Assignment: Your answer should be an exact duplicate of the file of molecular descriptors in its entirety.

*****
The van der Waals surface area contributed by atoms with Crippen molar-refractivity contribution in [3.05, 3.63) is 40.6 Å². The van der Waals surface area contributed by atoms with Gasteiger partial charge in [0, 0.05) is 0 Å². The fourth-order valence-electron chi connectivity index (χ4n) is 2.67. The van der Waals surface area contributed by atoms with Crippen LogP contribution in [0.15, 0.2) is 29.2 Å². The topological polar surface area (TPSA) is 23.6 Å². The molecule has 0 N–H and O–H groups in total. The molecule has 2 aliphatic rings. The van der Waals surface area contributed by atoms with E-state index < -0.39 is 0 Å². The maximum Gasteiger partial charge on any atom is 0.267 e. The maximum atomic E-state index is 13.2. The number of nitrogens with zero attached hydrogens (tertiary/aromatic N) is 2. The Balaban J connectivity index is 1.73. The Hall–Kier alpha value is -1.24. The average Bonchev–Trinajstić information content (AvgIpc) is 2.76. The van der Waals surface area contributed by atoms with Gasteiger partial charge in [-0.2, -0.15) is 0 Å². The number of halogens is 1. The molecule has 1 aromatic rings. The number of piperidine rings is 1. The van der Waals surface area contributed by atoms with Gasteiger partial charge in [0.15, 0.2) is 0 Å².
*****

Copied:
The van der Waals surface area contributed by atoms with Crippen molar-refractivity contribution in [3.05, 3.63) is 40.6 Å². The van der Waals surface area contributed by atoms with Gasteiger partial charge in [0, 0.05) is 0 Å². The fourth-order valence-electron chi connectivity index (χ4n) is 2.67. The van der Waals surface area contributed by atoms with Crippen LogP contribution in [0.15, 0.2) is 29.2 Å². The topological polar surface area (TPSA) is 23.6 Å². The molecule has 0 N–H and O–H groups in total. The molecule has 2 aliphatic rings. The van der Waals surface area contributed by atoms with E-state index < -0.39 is 0 Å². The maximum Gasteiger partial charge on any atom is 0.267 e. The maximum atomic E-state index is 13.2. The number of nitrogens with zero attached hydrogens (tertiary/aromatic N) is 2. The Balaban J connectivity index is 1.73. The Hall–Kier alpha value is -1.24. The average Bonchev–Trinajstić information content (AvgIpc) is 2.76. The van der Waals surface area contributed by atoms with Gasteiger partial charge in [-0.2, -0.15) is 0 Å². The number of halogens is 1. The molecule has 1 aromatic rings. The number of piperidine rings is 1. The van der Waals surface area contributed by atoms with Gasteiger partial charge in [0.15, 0.2) is 0 Å².